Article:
Rights, Networks, and Ethnographic Comparison
Harri Englund and Thomas Yarrow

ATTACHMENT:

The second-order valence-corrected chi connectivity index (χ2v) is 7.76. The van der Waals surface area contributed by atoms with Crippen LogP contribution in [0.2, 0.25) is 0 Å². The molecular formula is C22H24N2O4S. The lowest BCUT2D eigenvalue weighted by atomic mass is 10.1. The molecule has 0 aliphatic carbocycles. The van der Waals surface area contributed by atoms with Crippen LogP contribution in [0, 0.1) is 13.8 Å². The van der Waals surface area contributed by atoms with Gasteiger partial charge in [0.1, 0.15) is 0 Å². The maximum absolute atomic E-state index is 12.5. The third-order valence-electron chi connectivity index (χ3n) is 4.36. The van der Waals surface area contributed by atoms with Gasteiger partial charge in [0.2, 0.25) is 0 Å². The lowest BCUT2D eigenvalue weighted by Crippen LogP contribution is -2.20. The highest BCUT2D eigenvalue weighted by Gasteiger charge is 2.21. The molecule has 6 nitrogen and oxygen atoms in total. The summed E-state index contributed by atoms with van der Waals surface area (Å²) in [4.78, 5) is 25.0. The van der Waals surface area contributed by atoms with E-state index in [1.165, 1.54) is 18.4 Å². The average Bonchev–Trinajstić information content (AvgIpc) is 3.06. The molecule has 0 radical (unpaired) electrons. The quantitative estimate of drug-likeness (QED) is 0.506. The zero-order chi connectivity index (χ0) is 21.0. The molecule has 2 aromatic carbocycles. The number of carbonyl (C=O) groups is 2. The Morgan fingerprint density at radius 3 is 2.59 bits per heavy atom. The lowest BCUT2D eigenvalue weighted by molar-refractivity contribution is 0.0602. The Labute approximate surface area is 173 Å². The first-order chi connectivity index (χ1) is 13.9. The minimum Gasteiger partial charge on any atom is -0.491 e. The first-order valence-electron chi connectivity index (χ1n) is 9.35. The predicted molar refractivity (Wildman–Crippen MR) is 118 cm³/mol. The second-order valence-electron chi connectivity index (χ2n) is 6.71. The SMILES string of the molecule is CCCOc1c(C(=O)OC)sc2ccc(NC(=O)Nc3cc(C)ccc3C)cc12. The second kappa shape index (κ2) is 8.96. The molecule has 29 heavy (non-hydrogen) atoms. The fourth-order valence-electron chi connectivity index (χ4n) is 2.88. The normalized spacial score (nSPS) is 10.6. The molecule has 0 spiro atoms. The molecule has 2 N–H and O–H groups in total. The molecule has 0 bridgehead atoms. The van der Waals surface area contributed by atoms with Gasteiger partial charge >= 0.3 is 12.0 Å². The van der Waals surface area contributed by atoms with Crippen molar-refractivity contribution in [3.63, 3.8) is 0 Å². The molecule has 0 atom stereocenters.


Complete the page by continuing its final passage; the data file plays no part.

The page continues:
The relationship between theory and place has remained a central problem for the discipline of anthropology. Focusing on debates around the concepts of human rights and networks, specifically as these traverse African and Melanesian contexts, this article highlights how novel ideas emerge through sustained comparison across different regions. Rather than understanding places as sources of theories to be applied to other contexts, we argue that anthropologists need to recognize how new concepts are generated through reflexive comparison across different regions. This analysis leads us to question a widespread propensity to understand places as the sine qua non of anthropological theory, proposing instead that place emerges retrospectively as an artifact of comparison. We conclude that while it is therefore necessary to acknowledge the analytic construction of Africa and its sub-regions, there remain compelling reasons to recognize its analytic utility.